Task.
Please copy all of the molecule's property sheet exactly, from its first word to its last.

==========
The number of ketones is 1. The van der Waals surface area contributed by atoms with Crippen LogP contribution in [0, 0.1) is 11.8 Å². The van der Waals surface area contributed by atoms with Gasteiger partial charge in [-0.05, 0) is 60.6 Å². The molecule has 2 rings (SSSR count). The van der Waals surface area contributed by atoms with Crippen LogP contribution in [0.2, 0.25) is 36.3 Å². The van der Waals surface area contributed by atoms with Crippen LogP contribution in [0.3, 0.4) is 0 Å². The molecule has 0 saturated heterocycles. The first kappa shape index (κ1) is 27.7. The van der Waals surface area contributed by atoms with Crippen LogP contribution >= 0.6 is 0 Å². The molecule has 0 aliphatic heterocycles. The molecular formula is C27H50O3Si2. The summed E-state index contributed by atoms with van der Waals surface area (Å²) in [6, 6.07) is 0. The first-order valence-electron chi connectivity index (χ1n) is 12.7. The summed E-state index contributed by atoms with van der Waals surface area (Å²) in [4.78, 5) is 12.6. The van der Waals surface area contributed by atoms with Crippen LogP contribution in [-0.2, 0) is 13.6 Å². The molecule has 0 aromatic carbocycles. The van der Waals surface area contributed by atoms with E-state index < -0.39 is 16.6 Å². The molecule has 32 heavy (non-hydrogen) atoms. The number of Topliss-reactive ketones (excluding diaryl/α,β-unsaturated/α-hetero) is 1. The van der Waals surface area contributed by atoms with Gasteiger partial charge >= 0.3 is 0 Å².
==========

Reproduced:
The number of ketones is 1. The van der Waals surface area contributed by atoms with Crippen LogP contribution in [0, 0.1) is 11.8 Å². The van der Waals surface area contributed by atoms with Gasteiger partial charge in [-0.05, 0) is 60.6 Å². The molecule has 2 rings (SSSR count). The van der Waals surface area contributed by atoms with Crippen LogP contribution in [0.2, 0.25) is 36.3 Å². The van der Waals surface area contributed by atoms with Crippen LogP contribution in [0.3, 0.4) is 0 Å². The molecule has 0 saturated heterocycles. The first kappa shape index (κ1) is 27.7. The van der Waals surface area contributed by atoms with Crippen LogP contribution >= 0.6 is 0 Å². The molecule has 0 aliphatic heterocycles. The molecular formula is C27H50O3Si2. The summed E-state index contributed by atoms with van der Waals surface area (Å²) in [6, 6.07) is 0. The first-order valence-electron chi connectivity index (χ1n) is 12.7. The summed E-state index contributed by atoms with van der Waals surface area (Å²) in [4.78, 5) is 12.6. The van der Waals surface area contributed by atoms with Crippen LogP contribution in [-0.2, 0) is 13.6 Å². The molecule has 0 aromatic carbocycles. The van der Waals surface area contributed by atoms with E-state index < -0.39 is 16.6 Å². The molecule has 32 heavy (non-hydrogen) atoms. The number of Topliss-reactive ketones (excluding diaryl/α,β-unsaturated/α-hetero) is 1. The van der Waals surface area contributed by atoms with Gasteiger partial charge >= 0.3 is 0 Å².